Australia Opens “Smart Aquarium” to Fast Track Coral Conservation Research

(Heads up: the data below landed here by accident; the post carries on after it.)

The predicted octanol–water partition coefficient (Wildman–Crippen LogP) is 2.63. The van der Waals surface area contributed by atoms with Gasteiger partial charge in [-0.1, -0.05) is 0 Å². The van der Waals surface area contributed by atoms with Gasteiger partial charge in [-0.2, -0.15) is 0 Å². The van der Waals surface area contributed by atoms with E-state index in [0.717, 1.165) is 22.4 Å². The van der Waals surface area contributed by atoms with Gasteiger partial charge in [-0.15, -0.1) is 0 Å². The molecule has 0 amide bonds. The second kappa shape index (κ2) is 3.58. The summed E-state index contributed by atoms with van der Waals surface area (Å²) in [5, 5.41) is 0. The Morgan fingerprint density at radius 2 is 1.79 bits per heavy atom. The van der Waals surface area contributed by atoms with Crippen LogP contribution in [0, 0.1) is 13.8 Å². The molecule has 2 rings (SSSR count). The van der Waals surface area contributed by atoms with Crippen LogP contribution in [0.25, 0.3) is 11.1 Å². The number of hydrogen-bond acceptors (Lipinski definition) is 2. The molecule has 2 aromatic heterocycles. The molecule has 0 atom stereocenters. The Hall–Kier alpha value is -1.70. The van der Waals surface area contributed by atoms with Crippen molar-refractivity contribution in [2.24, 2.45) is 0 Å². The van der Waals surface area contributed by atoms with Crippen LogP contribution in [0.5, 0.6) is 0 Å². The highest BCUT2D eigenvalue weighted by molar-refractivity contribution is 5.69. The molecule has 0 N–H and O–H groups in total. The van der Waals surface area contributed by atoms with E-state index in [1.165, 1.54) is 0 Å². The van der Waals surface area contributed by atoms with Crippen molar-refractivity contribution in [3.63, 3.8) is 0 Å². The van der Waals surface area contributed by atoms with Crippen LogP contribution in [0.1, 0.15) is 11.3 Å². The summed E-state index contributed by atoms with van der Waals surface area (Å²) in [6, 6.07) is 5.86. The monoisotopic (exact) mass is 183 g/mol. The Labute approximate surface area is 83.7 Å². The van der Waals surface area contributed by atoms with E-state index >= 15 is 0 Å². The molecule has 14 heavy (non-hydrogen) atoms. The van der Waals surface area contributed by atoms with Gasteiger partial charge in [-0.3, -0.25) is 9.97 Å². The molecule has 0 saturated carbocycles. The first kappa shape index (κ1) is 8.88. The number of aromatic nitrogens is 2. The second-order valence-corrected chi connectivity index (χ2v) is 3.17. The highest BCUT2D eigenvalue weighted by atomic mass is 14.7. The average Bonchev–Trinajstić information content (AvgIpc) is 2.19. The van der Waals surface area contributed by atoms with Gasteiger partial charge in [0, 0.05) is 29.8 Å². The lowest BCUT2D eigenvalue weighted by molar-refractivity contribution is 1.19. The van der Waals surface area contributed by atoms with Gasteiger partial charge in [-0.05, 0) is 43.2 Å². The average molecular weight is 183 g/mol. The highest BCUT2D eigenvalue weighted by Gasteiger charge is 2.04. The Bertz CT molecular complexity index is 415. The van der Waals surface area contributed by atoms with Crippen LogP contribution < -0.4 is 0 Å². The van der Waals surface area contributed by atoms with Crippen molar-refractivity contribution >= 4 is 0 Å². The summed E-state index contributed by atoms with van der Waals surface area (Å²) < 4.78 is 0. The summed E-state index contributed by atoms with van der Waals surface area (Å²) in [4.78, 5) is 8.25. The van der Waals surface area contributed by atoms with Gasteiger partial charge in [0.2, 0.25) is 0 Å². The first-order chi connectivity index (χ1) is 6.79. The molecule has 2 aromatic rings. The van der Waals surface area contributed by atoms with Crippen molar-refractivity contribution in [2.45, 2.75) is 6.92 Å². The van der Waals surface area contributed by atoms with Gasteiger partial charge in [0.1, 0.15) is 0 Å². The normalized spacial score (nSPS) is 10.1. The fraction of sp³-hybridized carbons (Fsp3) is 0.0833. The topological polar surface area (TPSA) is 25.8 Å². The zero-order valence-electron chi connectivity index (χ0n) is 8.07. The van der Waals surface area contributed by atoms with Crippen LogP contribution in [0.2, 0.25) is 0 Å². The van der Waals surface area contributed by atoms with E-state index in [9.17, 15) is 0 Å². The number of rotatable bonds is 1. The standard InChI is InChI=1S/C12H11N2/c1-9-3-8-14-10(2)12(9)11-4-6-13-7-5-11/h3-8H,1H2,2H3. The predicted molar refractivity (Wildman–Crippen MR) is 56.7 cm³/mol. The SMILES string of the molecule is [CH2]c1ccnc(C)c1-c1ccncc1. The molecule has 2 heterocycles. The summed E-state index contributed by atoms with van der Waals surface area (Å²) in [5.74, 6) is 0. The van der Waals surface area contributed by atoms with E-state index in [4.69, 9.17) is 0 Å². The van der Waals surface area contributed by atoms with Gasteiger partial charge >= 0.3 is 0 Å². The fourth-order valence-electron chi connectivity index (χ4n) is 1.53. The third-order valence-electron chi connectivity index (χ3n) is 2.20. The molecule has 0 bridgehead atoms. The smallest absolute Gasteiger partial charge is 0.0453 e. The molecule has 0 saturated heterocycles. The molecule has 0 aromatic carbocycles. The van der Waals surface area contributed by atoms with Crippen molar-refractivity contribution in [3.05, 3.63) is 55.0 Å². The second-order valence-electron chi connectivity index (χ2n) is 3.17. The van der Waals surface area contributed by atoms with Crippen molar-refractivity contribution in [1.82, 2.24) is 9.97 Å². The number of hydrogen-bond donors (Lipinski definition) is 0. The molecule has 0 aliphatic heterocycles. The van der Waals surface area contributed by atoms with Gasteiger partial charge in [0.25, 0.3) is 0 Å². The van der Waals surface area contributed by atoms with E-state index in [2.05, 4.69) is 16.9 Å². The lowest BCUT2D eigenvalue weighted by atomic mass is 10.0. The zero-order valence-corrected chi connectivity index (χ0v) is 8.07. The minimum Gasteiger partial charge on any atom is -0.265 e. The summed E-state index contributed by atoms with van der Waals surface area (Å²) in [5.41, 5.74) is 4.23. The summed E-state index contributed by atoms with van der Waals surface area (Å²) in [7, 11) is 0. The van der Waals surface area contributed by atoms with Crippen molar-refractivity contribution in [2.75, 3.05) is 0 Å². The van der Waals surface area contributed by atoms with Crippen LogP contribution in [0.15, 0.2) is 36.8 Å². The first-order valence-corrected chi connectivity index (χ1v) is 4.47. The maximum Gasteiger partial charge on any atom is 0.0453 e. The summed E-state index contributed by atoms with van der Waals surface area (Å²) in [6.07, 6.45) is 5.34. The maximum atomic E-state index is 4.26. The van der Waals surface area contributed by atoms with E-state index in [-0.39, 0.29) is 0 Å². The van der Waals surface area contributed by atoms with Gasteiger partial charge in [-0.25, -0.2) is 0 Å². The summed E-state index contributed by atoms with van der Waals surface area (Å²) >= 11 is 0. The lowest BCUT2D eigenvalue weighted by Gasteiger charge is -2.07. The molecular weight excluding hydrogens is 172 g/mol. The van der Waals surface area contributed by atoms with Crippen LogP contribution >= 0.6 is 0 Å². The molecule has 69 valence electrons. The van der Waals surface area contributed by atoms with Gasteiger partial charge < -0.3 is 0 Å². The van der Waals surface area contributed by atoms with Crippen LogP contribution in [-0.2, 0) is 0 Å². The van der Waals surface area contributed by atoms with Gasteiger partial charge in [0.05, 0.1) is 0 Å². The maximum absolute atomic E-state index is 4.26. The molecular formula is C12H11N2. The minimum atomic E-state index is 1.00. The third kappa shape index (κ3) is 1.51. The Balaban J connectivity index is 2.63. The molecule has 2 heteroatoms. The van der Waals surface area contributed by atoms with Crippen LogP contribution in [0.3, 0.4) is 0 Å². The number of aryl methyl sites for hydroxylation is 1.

This month Australia opened up the “world’s smartest aquarium,” dubbed the National Sea Simulator, in order to help fast track research into the conservation of coral reefs. This 31.4 million dollar facility will use the latest technology in order to quickly and accurately change parameters of the aquarium water while researchers monitor the effects in real-time according to primary researcher Mike Hall. seasim Australia Opens Smart Aquarium to Fast Track Coral Conservation Research “When we started planning SeaSim we visited over 40 marine aquariums around the world to identify key attributes of the perfect research facility,” said Hall. According to Hall workers will be able to quickly affect parameters such as water temperature and acidity, salinity, lighting, nutrient levels, and water quality. “What we’ve built takes the best in the world and adds new technologies and an incredible level of automation and control.” Early experiments will likely include research into the crown of thorns starfish and why their population booms periodically with disastrous results seen on Australia’s Great Barrier Reef. This is a prime example of how the marine aquarium industry can contribute greatly to the conservation efforts that maintain our resources. Technologies that are developed for our reef tanks will surely cross over, and in the future, companies should be able to feed the newest tech into National Sea Simulator research projects.  Times Live

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